India favours expansion of permanent seats in UNSC
India, which is seeking a permanent berth in the UN Security Council, has said that expansion of only non-permanent seats does not constitute reform of the world body and demanded that membership be increased in both categories.
United Nations: India, which is seeking a permanent berth in the UN Security Council, has said that expansion of only non-permanent seats does not constitute reform of the world body and demanded that membership be increased in both categories.
In a closed-door meeting at the UN headquarters convened to discuss the negotiating text for the Security Council reform, India also pointed out that a vast majority of countries were in favour of expanding the current size of the world body`s top organ from 15 to the mid-20s.
"There cannot be any reform without expansion in both the categories of membership," Hardeep Singh Puri, India`s envoy to the UN, said last night.
"Equally, expansion only in the non-permanent category or any of its other variants does not constitute reform and is merely the perpetuation of the current inefficiency by the
same ineffective means in vogue since 1963," he said.
India along with Japan, Germany, South Africa and Brazil is seeking permanent membership of the Security Council.
Puri`s remarks came a day after a top US official said India would play a "central part" in the Security Council reform process but stopped short of publicly endorsing the
country`s bid for a permanent seat.
"We`re open to expansion of permanent membership of the Council and we believe that India`s going to have a central part to play in the consideration that`s going to come of that reform of the UN Security Council," Under Secretary of State for Political Affairs William Burns said.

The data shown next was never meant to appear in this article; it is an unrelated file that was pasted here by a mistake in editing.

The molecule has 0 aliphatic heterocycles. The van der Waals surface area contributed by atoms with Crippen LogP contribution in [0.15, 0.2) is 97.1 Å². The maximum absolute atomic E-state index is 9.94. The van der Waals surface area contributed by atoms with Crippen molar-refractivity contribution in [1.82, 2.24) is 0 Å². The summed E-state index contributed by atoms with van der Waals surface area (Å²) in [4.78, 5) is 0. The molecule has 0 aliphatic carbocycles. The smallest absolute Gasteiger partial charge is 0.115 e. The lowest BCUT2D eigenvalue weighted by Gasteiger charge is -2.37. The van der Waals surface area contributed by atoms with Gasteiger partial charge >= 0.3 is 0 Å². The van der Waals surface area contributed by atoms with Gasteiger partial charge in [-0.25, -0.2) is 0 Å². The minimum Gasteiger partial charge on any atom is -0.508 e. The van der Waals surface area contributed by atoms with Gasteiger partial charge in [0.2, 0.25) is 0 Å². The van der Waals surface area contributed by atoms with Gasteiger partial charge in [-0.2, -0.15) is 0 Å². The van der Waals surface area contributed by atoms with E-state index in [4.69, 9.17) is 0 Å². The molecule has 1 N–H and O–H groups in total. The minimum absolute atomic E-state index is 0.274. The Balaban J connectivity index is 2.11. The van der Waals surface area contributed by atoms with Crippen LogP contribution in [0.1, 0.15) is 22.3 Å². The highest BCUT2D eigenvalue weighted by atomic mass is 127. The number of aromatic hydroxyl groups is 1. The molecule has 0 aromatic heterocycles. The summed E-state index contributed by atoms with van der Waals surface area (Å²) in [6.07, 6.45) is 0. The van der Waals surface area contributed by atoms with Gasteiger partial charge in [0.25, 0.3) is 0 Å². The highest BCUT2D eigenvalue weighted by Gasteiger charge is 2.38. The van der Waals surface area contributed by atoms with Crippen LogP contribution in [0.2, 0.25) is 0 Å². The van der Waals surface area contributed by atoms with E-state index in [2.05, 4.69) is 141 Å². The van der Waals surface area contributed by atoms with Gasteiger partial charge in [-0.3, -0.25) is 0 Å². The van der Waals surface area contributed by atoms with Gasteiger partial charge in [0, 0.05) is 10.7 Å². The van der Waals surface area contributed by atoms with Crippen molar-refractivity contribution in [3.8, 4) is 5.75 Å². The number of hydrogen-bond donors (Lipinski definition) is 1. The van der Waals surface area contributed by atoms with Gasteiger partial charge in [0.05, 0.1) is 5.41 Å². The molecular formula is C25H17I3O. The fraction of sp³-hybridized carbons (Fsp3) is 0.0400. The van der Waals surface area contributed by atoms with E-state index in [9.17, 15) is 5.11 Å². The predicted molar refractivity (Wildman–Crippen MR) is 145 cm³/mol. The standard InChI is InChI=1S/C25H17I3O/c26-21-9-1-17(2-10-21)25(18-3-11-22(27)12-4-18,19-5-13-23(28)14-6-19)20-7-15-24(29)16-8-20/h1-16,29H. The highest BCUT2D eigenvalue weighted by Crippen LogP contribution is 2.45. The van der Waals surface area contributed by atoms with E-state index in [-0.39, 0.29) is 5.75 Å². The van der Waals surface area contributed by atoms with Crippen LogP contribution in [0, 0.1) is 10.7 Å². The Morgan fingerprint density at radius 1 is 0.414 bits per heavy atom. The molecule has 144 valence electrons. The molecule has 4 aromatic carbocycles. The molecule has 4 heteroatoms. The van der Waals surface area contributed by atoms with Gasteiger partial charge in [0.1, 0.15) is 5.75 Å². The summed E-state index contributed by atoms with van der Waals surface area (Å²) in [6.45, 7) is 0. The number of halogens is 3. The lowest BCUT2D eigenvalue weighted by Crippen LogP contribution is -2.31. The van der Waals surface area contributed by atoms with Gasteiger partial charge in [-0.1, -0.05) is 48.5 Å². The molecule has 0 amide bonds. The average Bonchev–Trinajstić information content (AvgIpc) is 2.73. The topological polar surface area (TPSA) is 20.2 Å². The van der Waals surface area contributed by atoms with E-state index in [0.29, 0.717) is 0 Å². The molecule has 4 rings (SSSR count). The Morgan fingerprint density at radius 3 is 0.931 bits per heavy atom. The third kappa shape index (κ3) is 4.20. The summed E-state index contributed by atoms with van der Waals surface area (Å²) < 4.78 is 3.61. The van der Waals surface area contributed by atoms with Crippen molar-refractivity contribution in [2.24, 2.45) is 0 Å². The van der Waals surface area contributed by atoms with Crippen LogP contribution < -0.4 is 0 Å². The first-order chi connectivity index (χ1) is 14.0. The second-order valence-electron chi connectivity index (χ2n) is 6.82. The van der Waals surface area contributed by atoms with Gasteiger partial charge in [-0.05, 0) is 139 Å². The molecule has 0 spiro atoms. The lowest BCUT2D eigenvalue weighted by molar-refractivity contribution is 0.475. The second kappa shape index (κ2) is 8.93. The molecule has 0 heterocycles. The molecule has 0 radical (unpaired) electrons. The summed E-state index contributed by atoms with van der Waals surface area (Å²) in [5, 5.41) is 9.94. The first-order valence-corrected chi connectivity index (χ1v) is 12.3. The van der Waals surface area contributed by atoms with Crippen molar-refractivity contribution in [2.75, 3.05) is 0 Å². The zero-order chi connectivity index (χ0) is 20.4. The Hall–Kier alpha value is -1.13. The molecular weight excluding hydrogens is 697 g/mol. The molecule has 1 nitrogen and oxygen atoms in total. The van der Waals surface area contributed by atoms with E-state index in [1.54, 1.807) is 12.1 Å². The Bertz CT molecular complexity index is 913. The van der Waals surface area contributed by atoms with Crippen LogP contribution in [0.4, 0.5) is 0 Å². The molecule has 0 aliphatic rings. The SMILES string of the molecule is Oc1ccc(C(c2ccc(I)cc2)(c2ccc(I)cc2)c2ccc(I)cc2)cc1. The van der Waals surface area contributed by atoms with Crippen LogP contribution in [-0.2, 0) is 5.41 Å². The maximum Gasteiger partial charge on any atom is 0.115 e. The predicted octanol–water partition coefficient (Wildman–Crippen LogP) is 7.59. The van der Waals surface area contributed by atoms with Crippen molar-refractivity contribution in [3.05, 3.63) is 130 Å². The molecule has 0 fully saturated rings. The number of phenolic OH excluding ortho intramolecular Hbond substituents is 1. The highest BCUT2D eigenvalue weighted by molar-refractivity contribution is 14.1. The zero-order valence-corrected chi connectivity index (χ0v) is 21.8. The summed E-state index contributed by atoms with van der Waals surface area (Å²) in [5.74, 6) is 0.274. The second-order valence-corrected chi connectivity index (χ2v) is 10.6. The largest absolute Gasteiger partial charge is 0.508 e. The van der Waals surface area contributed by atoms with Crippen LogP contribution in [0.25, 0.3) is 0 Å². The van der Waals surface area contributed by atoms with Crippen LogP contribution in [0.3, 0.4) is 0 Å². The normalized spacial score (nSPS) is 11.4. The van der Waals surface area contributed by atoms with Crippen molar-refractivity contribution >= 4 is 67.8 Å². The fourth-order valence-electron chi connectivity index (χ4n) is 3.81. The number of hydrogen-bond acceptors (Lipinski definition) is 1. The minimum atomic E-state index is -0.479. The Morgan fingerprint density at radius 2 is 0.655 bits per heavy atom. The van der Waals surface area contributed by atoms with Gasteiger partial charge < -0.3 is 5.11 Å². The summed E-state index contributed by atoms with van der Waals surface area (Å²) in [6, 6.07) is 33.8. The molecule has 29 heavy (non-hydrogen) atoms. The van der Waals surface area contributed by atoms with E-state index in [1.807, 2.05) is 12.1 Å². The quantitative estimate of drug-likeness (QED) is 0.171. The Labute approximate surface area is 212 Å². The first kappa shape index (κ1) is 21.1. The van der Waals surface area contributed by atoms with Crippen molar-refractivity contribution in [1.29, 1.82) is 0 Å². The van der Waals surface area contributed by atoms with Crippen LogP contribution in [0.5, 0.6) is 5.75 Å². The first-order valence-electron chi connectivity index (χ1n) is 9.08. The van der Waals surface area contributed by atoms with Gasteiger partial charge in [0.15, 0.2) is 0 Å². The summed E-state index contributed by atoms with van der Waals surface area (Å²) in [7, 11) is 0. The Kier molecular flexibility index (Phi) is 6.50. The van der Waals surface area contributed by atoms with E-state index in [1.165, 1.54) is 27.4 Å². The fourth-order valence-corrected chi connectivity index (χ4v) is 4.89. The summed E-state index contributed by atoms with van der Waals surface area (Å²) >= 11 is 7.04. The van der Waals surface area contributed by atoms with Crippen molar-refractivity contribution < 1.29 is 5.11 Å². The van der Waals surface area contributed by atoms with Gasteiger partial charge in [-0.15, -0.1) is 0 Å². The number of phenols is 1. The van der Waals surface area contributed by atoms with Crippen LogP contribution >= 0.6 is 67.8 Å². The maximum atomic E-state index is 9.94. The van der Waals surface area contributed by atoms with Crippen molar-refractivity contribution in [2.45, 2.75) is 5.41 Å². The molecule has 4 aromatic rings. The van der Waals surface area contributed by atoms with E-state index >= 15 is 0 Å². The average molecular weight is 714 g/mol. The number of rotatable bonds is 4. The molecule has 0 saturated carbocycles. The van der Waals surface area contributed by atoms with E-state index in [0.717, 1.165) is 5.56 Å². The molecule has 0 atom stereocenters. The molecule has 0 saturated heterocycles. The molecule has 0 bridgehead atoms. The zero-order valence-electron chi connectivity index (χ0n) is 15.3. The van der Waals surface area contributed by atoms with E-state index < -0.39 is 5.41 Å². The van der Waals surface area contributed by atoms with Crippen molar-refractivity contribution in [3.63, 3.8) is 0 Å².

During the inaugural discussions on the UN reform, Zahir Tanin, Afghanistan`s permanent representative to the UN, in his capacity as the Chairperson of the process asked member states to submit proposals that can be worked into a negotiating text, which will be the basis for future discussions.
In 2009, member states of the UN had finally abandoned the `Open Ended Working Group` (OEWG) on the issue that had dragged on for 15 years without yielding any substantive results. In March last year, the old talks were replaced by the new "inter-governmental negotiations."
At the meeting in the UN headquarters, India also underlined the need for equitable geographical distribution.
"India supports a Charter-based distribution of seats that addresses the lack of representation of African, Latin American and Caribbean countries and the lack of adequate representation of Asian countries in the permanent membership," Puri said.
This year, India is also running for a non-permanent seat of the Council for which elections will be held in October.
Puri and his team have been canvassing for the spot for the past three years.
Earlier this year, Kazakhstan`s withdrew from the electoral race leaving India with a clean slate for 2010-11.
To win, India needs two-thirds of the General Assembly vote, which adds up to about 128 counties saying `yes` to New Delhi`s presence in the Security Council.